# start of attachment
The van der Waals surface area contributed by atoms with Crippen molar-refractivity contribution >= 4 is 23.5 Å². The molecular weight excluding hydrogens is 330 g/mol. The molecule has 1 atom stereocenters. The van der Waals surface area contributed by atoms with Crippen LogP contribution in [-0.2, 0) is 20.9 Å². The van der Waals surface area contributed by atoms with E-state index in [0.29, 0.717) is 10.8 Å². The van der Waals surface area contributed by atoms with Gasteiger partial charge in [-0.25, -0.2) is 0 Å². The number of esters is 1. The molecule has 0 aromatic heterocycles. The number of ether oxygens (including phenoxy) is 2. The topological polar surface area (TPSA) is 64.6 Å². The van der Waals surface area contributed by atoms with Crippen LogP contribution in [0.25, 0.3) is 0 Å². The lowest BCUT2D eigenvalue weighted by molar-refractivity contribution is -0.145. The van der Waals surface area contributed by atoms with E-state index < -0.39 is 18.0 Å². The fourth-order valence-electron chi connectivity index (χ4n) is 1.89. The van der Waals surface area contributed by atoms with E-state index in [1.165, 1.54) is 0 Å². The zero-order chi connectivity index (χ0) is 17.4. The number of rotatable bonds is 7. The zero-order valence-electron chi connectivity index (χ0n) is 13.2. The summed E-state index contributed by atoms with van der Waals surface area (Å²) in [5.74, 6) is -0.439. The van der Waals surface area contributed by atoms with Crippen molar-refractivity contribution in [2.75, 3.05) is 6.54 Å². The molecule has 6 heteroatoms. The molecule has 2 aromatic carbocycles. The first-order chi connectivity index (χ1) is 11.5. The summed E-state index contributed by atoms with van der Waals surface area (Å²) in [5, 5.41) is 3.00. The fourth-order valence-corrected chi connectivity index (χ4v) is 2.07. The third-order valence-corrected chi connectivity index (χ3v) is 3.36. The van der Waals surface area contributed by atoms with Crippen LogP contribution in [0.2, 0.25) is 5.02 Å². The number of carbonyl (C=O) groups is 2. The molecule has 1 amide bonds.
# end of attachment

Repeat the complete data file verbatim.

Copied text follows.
The van der Waals surface area contributed by atoms with Crippen molar-refractivity contribution >= 4 is 23.5 Å². The molecular weight excluding hydrogens is 330 g/mol. The molecule has 1 atom stereocenters. The van der Waals surface area contributed by atoms with Crippen LogP contribution in [-0.2, 0) is 20.9 Å². The van der Waals surface area contributed by atoms with E-state index in [0.29, 0.717) is 10.8 Å². The van der Waals surface area contributed by atoms with Gasteiger partial charge in [-0.25, -0.2) is 0 Å². The number of esters is 1. The molecule has 0 aromatic heterocycles. The number of ether oxygens (including phenoxy) is 2. The topological polar surface area (TPSA) is 64.6 Å². The van der Waals surface area contributed by atoms with Crippen LogP contribution in [0.25, 0.3) is 0 Å². The lowest BCUT2D eigenvalue weighted by molar-refractivity contribution is -0.145. The van der Waals surface area contributed by atoms with E-state index < -0.39 is 18.0 Å². The fourth-order valence-electron chi connectivity index (χ4n) is 1.89. The van der Waals surface area contributed by atoms with E-state index in [1.165, 1.54) is 0 Å². The zero-order chi connectivity index (χ0) is 17.4. The number of rotatable bonds is 7. The zero-order valence-electron chi connectivity index (χ0n) is 13.2. The summed E-state index contributed by atoms with van der Waals surface area (Å²) in [5.74, 6) is -0.439. The van der Waals surface area contributed by atoms with Crippen molar-refractivity contribution in [2.75, 3.05) is 6.54 Å². The molecule has 6 heteroatoms. The molecule has 2 aromatic carbocycles. The first-order chi connectivity index (χ1) is 11.5. The summed E-state index contributed by atoms with van der Waals surface area (Å²) in [5, 5.41) is 3.00. The fourth-order valence-corrected chi connectivity index (χ4v) is 2.07. The third-order valence-corrected chi connectivity index (χ3v) is 3.36. The van der Waals surface area contributed by atoms with Crippen LogP contribution in [0.2, 0.25) is 5.02 Å². The number of carbonyl (C=O) groups is 2. The molecule has 1 amide bonds.